Bike Lanes on Commercial Drive?

September 22, 2014

The first round of segregated bike tracks has essentially concerned non essential transit corridors (Dunsmuir, Hornby…), but it is natural for cyclists to expect similar bike facilities on the Main arterial of the city, where shopping destination are located. Not surprisingly some groups are making pressure toward it. That should be an opportunity for the various municipal candidates to offer their vision and their differentiators on a complex problem which will require significant trade-off, and priority setting. Since transit has been much neglicted by the current council, the prospect of bike lane along transit corridors become a matter of concerns for Transit advocates

Below is an exert of the “Commercial Drive Campaign” by “Streets for Everyone” :

Commercial street redesigned as per StreetForeveryone group

Commercial street redesigned as per “Streets For For Everyone” group [3]

The main strength of this proposal is that it exists and provides a basis for discusssion. It also highlight the reason of our concerns in regard of Vancouver bike lanes: They obey to a disturbing sense of priorities:

  • “Our plan leaves parking intact on both sides of the street”

…The same sense of priorities which could have lead to pave Kitsilano park to save street parking. Here there is no park, but there is the very important transit route 20, which is neglicted: It is nevertheless called a “win-win-win” proposal by some bike lanes advocates for the reasons below:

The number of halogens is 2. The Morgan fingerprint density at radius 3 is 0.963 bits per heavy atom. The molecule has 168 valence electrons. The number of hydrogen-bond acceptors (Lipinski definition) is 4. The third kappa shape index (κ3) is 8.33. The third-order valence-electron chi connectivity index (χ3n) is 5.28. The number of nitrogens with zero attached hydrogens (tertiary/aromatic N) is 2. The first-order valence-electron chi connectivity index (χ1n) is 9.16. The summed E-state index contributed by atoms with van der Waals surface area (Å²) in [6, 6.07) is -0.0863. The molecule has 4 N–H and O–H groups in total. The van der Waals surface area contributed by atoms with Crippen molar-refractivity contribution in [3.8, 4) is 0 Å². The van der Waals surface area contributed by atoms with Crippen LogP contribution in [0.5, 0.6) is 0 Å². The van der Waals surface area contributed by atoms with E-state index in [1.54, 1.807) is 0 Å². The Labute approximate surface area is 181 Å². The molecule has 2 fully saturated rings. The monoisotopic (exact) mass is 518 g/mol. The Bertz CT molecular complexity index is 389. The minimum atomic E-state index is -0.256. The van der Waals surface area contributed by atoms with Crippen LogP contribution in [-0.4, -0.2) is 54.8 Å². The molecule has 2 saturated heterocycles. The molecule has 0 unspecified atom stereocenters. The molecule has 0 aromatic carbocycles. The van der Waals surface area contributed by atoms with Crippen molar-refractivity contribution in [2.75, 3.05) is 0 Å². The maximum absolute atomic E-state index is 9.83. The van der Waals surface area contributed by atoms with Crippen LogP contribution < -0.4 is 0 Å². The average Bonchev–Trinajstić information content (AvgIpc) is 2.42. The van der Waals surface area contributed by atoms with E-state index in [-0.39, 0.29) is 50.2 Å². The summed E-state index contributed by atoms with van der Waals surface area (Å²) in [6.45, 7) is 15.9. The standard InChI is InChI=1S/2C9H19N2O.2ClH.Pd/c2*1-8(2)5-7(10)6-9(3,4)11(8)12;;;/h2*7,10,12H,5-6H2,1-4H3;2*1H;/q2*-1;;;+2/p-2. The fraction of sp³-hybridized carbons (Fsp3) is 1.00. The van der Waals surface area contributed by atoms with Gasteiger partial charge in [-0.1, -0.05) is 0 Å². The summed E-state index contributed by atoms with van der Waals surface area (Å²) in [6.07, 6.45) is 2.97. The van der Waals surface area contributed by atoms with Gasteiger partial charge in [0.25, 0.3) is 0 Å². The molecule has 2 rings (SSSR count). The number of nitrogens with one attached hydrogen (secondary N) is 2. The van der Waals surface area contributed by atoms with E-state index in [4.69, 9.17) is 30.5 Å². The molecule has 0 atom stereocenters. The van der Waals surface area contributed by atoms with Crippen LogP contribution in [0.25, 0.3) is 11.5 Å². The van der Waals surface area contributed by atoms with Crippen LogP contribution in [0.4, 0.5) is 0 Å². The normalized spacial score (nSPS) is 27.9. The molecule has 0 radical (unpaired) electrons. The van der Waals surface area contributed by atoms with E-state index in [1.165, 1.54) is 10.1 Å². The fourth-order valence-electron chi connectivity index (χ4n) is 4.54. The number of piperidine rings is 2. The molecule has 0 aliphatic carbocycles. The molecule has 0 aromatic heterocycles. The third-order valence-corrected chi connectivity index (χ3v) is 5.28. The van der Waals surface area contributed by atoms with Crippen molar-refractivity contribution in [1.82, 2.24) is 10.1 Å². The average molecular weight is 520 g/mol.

mode Improvment
Pedestrians
Cyclists
Transit Users
Car Users
Emergency Vehicles

This layout, where the bus can be hold back by left and right turning cars, as well as the occasional parking car, is obviously very detrimental to Transit:

  • On could expect the average speed of the bus 20, actually ~ 14km/h, to slow down to the one of the bus 5 or 6 (lower than 9km/h), which face similar street configuration (single traffic lane + parking lane). Speed is an issue, reliability is another one.

Such a slow down can have a dramatic impact

  • On the attractivity of Transit, defeating a purpose of a street calming effort (get more people to choose alternative mode to car)
  • On the operating cost of the line. so such proposal can be in be fact very costly [1].

It is hence very important to find a compromise which not only is not detrimental to Transit but can also be an opportunity to improve it:

Thought Commercial Drive is relatively narrow (80feet), it is possible to find an arrangement which improve the bike experience as well as the Transit experience:

Commercial2


CommercialScene2
The bike lane + bus lanes is 4.5meters wide…the all purpose lanes total 9m wide (including separator), leaving space for sidewalks not narrower than today

The width of the all purpose lanes is what can be seen on most of the Vancouver residential street, such as 6th avenue (#Commerical),

  • It is enough to preserve a parking lane, but that means drivers must be willing to “share the street” and negociate with other drivers, as illustrated in the above rendering, on some uncommon but possible traffic case involing large vehicles
  • Traffic lane are ~3m wide, not unlike the traffic lanes on Number 3 road in Richmond (North of Westminster Hwy)
    • Narrow traffic lanes are a powerful device toward traffic calming